Challenging the MSCI: Time to reconsider Mexico and Indonesia weights
April 13, 2023
We are nearing our second year of our Emerging Markets Small Cap Fund and continuously monitoring various sectors across 24 countries. Almost 60% of the MSCI Emerging Markets Small Cap Index is represented by four countries: Taiwan, India, South Korea and China. In our view, these countries have advanced nicely in the emerging markets (EM) small-cap arena. Many of today’s technological developments are driven by companies that have been in the Index, including TSMC from Taiwan (circa 1994-95), Korea-based battery maker, LG Chem (circa 2001), India’s Apollo Hospitals (circa 2021) and consumer names from China.
These countries and companies have also been well represented in the MSCI Emerging Markets Small Cap Index having satisfied regulatory requirements, with some exceeding expectations by innovating such that they get “upgraded” in valuation or become classified as EM large caps. There are also ongoing discussions to elevate Korea from an EM to a developed market (DM).
We nevertheless feel that MSCI classifications can be inefficient. MSCI attempts to select promising EMs in advance using mostly backward-looking data, which can lead to mistakes. Argentina is an example. It was reclassified as an EM in 2018 and then cut in 2021. Vietnam should eventually be included in the Index despite foreign ownership limits, among other issues. It is more indicative of an EM than a FM classification. Saudi Arabia also has foreign ownership issues, yet is included in the EM Index.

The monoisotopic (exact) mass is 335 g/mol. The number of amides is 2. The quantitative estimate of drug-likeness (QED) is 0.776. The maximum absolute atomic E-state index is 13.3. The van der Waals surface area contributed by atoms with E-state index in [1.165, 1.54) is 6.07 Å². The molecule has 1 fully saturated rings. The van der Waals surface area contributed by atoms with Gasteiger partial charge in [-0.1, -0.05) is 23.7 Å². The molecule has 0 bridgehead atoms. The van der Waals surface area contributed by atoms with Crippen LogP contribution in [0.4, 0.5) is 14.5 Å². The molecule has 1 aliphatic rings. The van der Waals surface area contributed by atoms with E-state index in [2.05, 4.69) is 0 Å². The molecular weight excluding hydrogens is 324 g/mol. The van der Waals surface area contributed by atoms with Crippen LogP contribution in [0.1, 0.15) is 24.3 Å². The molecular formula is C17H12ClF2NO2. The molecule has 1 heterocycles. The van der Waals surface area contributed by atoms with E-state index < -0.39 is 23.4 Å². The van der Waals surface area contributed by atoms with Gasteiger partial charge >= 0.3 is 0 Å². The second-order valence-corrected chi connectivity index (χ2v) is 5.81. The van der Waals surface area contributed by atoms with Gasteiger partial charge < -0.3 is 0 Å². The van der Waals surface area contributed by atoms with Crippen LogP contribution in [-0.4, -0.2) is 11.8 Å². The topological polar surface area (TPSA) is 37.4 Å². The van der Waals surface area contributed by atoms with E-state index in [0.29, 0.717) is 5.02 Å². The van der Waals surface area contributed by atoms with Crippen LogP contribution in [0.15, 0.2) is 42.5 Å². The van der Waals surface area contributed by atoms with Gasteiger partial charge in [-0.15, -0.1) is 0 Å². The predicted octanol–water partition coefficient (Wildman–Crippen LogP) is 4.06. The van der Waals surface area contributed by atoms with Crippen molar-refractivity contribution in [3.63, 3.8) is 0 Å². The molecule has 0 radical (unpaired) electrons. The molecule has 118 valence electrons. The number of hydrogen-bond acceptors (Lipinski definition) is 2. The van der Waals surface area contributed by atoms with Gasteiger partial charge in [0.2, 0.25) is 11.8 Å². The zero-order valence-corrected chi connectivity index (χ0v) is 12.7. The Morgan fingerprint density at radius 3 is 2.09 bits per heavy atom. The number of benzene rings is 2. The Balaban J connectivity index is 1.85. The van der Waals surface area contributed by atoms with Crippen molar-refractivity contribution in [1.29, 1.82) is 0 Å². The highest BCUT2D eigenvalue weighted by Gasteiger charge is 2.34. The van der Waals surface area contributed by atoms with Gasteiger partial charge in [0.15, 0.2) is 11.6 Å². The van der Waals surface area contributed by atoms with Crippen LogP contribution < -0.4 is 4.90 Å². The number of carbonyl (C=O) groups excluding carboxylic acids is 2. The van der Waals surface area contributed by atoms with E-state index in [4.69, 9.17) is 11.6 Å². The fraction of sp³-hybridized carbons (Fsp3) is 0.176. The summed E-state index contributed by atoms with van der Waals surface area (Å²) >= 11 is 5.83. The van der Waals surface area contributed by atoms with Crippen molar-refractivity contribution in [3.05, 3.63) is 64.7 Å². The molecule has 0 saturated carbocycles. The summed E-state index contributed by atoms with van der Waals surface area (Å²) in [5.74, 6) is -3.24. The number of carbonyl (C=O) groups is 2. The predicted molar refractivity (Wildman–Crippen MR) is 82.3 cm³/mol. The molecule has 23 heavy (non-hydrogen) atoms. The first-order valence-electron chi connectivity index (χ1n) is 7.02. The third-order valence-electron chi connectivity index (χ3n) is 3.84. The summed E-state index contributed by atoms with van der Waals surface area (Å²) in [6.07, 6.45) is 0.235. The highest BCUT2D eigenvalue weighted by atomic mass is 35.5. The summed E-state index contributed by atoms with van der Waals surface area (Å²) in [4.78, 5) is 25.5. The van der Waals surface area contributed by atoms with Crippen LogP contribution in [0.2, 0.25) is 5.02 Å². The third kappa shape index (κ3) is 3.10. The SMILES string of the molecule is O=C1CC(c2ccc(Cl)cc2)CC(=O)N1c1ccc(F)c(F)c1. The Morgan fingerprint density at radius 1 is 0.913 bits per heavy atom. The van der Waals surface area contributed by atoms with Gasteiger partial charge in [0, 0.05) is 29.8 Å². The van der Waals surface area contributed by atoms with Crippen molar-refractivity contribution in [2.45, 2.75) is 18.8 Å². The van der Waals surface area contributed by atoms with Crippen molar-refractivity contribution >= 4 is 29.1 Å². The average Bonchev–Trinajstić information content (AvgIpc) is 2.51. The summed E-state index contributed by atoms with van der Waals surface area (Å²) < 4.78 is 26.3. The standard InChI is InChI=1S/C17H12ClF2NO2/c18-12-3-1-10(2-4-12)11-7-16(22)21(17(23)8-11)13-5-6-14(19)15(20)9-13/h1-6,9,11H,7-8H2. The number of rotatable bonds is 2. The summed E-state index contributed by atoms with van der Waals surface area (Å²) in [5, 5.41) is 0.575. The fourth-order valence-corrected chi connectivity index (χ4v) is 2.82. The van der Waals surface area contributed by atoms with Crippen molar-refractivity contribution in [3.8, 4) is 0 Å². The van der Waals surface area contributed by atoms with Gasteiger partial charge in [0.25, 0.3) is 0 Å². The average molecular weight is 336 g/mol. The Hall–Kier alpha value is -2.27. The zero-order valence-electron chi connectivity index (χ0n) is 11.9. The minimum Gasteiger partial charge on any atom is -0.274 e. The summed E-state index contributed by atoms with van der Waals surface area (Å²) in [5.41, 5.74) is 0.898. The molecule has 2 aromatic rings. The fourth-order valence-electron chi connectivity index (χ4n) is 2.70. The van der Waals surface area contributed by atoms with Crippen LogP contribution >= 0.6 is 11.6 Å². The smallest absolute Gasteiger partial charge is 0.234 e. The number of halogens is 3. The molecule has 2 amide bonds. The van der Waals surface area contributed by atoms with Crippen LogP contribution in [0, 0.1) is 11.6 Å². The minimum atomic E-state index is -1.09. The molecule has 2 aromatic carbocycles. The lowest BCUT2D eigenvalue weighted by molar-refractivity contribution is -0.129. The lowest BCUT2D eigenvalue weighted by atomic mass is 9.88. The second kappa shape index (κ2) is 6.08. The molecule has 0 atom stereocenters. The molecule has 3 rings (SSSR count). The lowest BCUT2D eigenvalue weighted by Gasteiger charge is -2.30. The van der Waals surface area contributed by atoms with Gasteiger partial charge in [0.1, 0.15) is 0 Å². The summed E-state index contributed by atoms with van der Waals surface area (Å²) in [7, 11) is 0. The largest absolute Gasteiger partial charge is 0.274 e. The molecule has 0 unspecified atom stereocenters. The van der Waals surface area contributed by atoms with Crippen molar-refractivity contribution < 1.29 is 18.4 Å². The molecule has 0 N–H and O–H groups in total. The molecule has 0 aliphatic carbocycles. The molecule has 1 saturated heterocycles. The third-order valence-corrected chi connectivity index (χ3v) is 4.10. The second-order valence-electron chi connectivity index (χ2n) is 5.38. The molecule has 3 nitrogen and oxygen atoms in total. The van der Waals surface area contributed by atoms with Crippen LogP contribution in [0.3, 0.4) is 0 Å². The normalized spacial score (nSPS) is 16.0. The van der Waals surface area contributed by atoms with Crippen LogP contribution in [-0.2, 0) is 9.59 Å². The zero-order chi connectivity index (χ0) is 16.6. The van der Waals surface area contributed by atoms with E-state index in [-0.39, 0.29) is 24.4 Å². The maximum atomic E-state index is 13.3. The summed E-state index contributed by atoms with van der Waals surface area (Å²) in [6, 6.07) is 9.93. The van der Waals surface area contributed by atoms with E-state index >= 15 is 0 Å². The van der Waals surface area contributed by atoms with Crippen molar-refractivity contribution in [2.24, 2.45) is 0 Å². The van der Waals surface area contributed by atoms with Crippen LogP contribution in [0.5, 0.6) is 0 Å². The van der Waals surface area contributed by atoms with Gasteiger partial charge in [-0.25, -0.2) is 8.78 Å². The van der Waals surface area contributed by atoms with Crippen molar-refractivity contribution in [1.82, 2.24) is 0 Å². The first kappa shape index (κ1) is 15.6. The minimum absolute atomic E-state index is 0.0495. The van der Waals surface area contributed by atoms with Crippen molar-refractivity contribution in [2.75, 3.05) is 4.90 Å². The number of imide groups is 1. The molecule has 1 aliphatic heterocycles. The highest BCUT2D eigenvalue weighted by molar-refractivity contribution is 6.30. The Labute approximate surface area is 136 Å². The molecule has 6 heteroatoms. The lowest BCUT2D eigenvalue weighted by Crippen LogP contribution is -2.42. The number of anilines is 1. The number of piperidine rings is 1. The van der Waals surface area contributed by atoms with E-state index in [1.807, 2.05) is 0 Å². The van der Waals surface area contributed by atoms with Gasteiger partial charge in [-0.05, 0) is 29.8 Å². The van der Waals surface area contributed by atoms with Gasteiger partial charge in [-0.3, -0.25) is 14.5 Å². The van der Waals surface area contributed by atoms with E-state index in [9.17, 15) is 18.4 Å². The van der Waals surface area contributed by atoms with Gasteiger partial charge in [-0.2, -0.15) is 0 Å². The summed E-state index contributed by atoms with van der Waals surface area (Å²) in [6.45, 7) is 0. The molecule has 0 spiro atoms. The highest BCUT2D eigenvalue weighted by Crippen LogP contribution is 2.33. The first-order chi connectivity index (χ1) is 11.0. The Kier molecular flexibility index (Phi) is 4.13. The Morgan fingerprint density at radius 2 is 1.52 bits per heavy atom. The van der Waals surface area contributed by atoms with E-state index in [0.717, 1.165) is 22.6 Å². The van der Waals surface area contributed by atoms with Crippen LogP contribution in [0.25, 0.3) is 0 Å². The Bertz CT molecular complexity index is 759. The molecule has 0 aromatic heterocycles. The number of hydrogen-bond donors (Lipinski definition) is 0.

Both Mexico and Indonesia make up close to 2% of the Index, but why? Considering their history, this is presumably due to a retrospective bias. From a forward-looking standpoint since 2020, our view is that their Index weightings are underestimated.
Mexico comprises 2.1% of the MSCI EM SC Index (as of January 31, 2023). Although it has similar domestic issues as its peers, we believe it offers outstanding investment opportunities. Mexico is becoming increasingly relevant on the global stage considering its proximity to the U.S. and that many companies from Asia and beyond are setting up there. U.S.-based companies are following suit, including Tesla that will invest US$10 billion in a new plant in Nuevo Leon. Many of our Taiwan- and Korea-based companies are also expanding to Mexico. This nearshoring trend creates attractive investment opportunities across all sectors. According to the Inter-American Development Bank and Coldwell Banker Richard Ellis, nearshoring could represent a US$35.3 billion opportunity for Mexico, positioning the country as having the highest exports growth potential worldwide. The share of Mexico’s nearshoring demand (based on % of net absorption) has increased from 10% in 2019 to 25% in Q2 2022.